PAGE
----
Harshad Mehta

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Jump to: navigation, search This article needs additional citations for verification. Please help improve this article by adding reliable references. Unsourced material may be challenged and removed. (June 2009) Harshad Shantilal Mehta (Hindi: ôòä ëôâ÷) was an Indian stockbroker. He is alleged to have engineered the rise in the BSE stock exchange in 1992. Exploiting several loopholes in the banking system, Metha and his associates siphoned off funds from inter-bank transactions and bought shares heavily at a premium across many segments, triggering a rise in the Sensex. When the scheme was exposed, banks started demanding their money back, causing the collapse. He was later charged with 72 criminal offenses, and more than 600 civil action suits were filed against him. Mehta died in 2002 with many litigations still pending against him.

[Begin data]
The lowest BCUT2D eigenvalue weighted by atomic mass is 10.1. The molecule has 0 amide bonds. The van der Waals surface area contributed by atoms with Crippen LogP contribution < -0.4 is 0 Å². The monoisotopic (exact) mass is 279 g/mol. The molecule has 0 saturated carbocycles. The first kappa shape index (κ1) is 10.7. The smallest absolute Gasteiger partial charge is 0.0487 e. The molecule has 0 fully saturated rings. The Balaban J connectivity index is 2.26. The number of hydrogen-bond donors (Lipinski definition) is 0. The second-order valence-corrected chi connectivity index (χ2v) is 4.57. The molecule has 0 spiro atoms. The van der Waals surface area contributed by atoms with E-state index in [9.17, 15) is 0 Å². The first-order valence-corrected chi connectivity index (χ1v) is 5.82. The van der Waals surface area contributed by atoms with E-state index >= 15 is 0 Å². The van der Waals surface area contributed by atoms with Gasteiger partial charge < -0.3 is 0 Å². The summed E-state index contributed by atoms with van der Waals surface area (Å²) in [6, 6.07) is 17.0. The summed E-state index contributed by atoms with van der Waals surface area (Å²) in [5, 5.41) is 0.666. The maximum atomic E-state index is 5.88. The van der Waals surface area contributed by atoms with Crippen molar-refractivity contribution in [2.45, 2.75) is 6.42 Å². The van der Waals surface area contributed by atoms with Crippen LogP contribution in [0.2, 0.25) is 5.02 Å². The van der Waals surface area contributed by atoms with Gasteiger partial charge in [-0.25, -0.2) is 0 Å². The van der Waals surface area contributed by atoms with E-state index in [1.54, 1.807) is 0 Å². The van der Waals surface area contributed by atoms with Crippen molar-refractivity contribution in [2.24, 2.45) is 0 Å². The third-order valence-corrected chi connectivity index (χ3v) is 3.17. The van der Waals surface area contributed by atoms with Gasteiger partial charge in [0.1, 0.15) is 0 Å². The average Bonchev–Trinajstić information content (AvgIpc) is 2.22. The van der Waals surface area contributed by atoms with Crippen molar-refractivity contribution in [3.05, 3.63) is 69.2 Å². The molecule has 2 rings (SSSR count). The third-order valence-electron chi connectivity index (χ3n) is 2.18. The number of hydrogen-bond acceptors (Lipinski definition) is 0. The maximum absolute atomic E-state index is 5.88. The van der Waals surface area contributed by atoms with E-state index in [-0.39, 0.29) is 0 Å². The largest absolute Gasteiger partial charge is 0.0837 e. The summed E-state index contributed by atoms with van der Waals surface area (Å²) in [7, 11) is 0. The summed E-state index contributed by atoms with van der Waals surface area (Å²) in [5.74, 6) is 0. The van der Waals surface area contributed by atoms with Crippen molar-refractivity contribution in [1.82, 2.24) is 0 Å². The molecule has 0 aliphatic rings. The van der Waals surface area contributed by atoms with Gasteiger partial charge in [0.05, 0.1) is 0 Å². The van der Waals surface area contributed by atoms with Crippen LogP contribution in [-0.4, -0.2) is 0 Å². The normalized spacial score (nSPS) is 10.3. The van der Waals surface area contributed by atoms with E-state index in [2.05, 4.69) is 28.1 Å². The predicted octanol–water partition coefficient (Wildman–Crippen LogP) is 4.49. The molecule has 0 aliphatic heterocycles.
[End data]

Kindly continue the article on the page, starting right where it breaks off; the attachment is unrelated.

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1 Early life 2 Stock Market Scam 3 See also 4 References 5 External links

[edit] Early life
Harshad Shantilal Mehta was born on 29 July 1954 in a Gujarati Jain family of modest means. His early childhood was spent in Mumbai (Kandivali), where his father was a small time businessman. Later, the family moved to Raipur in Chattisgarh after doctors advised his father to move to a drier place on account of his health. Mehta studied in Holy Cross Higher Secondary School, Byron Bazar, Raipur...

[edit] Stock Market Scam
Mehta gradually rose to become a stock broker on the Bombay Stock Exchange and had an expensive lifestyle. He lived in a 15,000 square feet (1,400 m2) apartment, which had a swimming pool as well as a golf patch. By 1990, Mehta had risen to prominence in the stock market. He was buying shares heavily. The shares which attracted attention were those of Associated Cement Company (ACC). The price of ACC was bid up to Rs 10,000. When asked, Mehta used the replacement cost theory as an explanation. The replacement cost theory basically argues that old companies should be valued on the basis of the amount of money which would be required to create another such company.